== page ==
At the bottom of the Horse-shoe Fall is found a kind of white concrete substance … called spray… . This concrete substance has precisely the appearance of petrified froth. …
Just as we left the foot of the great fall the sun broke through the clouds, and one of the most beautiful and perfect rainbows that ever I beheld was exhibited in the spray that arose from the fall. … 
Isaac Weld returned to Ireland in 1797.
Reading the above accounts, one must marvel at the curiosity that motivated those who ventured to see the great falls at Niagara, and admire the courage and endurance with which they faced the innumerable hardships and dangers that attended their quest. In the preface to Ralph Izard’s Journey to Niagara, Montreal and Quebec in 1765 his granddaughter notes quite correctly: “While some, no doubt, will rejoice in being able to obtain so grand a sight at so small a cost of time and trouble, others (perhaps many) will regret that the facilities afforded to travelers in these days should have deprived the enterprise of all its romance, and wish that they too had lived when indeed it was something to have seen the Falls of Niagara.”
 Ralph Izard, An Account of a Journey to Niagara, Montreal and Quebec in 1765; or, “’Tis Eighty Years Since,” (New York: William Osborn, 1846), pages 5-6, 8, 10-13, accessed online at http://babel.hathitrust.org/cgi/pt?id=hvd.hx4tbr;view=1up;seq=7.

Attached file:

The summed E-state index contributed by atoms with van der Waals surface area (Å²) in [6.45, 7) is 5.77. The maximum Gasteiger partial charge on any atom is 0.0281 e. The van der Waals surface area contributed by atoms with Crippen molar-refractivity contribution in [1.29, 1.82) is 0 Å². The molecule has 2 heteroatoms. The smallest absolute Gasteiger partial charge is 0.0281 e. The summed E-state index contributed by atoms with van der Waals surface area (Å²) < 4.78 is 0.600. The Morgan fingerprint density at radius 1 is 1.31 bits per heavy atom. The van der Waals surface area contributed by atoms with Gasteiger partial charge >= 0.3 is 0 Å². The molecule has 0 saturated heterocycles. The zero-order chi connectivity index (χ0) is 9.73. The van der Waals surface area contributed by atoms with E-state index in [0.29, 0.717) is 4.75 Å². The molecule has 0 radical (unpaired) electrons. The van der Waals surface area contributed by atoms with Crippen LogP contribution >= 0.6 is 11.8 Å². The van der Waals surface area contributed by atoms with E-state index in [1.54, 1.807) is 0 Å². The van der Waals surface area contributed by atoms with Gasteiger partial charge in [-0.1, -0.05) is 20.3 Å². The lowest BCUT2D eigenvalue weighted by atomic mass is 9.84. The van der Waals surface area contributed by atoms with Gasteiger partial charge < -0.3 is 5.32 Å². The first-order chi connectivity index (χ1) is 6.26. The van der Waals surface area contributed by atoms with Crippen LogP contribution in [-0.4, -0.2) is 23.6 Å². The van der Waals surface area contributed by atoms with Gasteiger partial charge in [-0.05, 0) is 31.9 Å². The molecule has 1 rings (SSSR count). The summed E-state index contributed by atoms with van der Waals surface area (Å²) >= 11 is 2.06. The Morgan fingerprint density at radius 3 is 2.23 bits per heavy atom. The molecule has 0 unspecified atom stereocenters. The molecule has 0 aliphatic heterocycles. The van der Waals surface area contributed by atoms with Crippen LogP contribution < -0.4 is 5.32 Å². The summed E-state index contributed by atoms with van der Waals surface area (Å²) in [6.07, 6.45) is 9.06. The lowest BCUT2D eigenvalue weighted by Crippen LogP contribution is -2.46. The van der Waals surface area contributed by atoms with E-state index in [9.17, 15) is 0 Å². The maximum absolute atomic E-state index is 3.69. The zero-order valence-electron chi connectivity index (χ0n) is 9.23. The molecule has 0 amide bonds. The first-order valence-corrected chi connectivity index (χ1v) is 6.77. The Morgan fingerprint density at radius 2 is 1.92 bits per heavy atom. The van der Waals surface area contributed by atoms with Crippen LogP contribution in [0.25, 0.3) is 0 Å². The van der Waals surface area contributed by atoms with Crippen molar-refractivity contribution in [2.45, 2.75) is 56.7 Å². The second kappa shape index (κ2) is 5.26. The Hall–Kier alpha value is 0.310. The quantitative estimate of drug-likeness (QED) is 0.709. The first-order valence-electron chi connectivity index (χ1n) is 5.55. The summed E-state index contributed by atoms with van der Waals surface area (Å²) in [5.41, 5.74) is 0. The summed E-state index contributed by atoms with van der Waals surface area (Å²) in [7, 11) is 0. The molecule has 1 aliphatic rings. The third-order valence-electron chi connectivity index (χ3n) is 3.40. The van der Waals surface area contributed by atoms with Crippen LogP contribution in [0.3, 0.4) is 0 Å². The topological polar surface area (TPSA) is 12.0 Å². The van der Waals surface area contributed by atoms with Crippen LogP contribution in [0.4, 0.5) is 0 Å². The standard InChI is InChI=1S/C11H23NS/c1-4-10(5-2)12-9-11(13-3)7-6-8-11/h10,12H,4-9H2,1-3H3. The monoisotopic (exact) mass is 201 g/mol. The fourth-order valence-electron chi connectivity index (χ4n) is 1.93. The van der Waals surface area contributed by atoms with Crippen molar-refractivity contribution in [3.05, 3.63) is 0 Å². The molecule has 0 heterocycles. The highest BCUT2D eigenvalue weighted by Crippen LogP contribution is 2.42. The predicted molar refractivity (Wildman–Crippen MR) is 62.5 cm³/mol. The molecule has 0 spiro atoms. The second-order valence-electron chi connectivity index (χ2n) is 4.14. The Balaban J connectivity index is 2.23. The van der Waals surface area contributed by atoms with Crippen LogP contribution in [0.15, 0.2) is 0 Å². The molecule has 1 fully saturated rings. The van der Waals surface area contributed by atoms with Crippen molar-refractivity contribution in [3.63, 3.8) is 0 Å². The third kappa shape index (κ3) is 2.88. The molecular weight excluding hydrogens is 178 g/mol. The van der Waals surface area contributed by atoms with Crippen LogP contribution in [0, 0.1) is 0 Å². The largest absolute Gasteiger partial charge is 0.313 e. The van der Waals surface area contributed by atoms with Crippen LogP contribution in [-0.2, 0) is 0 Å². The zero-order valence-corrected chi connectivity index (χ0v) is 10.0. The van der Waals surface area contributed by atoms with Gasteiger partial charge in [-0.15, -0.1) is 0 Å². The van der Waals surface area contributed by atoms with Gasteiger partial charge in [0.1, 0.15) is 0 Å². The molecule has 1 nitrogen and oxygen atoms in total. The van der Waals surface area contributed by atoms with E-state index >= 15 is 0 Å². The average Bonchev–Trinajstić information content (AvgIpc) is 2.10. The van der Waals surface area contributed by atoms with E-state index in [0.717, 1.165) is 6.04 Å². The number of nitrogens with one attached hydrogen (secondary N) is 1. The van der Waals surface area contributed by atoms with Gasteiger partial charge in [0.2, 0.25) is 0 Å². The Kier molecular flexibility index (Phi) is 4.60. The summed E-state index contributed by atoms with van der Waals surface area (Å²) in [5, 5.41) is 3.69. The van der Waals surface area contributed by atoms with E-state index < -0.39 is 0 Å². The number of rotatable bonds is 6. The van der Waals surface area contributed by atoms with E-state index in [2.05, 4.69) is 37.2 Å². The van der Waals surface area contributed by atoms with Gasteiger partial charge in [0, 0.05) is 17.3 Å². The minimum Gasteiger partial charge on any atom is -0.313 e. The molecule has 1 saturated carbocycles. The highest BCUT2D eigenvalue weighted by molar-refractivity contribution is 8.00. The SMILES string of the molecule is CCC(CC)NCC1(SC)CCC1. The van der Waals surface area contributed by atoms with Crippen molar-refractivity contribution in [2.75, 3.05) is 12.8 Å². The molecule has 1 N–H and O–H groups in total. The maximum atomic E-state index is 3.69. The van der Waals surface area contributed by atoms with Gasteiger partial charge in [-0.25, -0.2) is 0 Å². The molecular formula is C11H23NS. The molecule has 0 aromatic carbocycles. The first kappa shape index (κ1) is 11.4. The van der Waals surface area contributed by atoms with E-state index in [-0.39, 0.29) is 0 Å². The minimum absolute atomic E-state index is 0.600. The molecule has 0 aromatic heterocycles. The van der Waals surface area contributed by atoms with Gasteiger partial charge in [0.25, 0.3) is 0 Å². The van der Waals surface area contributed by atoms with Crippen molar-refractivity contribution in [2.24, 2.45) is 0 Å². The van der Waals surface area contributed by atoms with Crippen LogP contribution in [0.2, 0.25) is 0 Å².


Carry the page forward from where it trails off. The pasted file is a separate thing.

Louise V. North, Janet M. Wedge, and Landa M. Freeman, In the Words of Women — The Revolutionary War and the Birth of the Nation, 1765-1799 (Lanham, Maryland: Lexington Books, 2011), 263; from the Schieffelin Family Papers, Box 7, Manuscripts and Archives Division, The New York Public Library, Astor, Lenox and Tilden Foundations, NN.
 Ann Powell, Journal of Miss Powell of a Tour from Montreal to Detroit, ed. Eliza Susan Quincy (New York, NY: A.S Barnes & Company, 1880), 39, 42, 43. Source online at https://books.google.com/books?id=dbMTAAAAYAAJ&pg=PA37&lpg=PA37&dq=Journal+of+Miss+Powell+of+a+Tour+from+Montreal+to+Detroit&source=bl&ots=pdTWS3Xx4U&sig=JVR0_O7kNg_h2tAFVd89LbPtiKU&hl=en&sa=X&ei=xj6QVfOELIOEyQS9s5KIAg&ved=0CC4Q6AEwAw#v=onepage&q=Journal%20of%20Miss%20Powell%20of%20a%20Tour%20from%20Montreal%20to%20Detroit&f=false.See also In the Words of Women, 266, 267.
 George Ashby, Commonplace Book. James Marshall and Marie-Louise Osborn Collection, Beinecke Rare Book and Manuscript Library, Yale University, 86-92. Ashby’s “ye” has been replaced by “the”; other superscript letters have been eliminated as well. Thanks to Elizabeth Frengel of the Beinecke library staff for locating and making a copy of Ashby’s remarks for me. To my knowledge, they have never been published.
 Mrs. Simcoe’s Diary, ed. Mary Quale Innis (Toronto: Macmillan, 1965), 19, 125, 127-28, 162. Illustration between pages 92 and 93.
 Isaac Weld. Junior, Travels Through the States of North America and the Provinces of Upper and Lower Canada During the Years 1795, 1796, and 1797 (London: Printed for John Stockdale, 1800), Letter XXXI, 108, 112, 114-25, 127-29, 131-32. Source online at: https://books.google.com/books/reader?id=MawNAAAAQAAJ&printsec=frontcover&output=reader&pg=GBS.PA108.
 Izard, Preface, 3.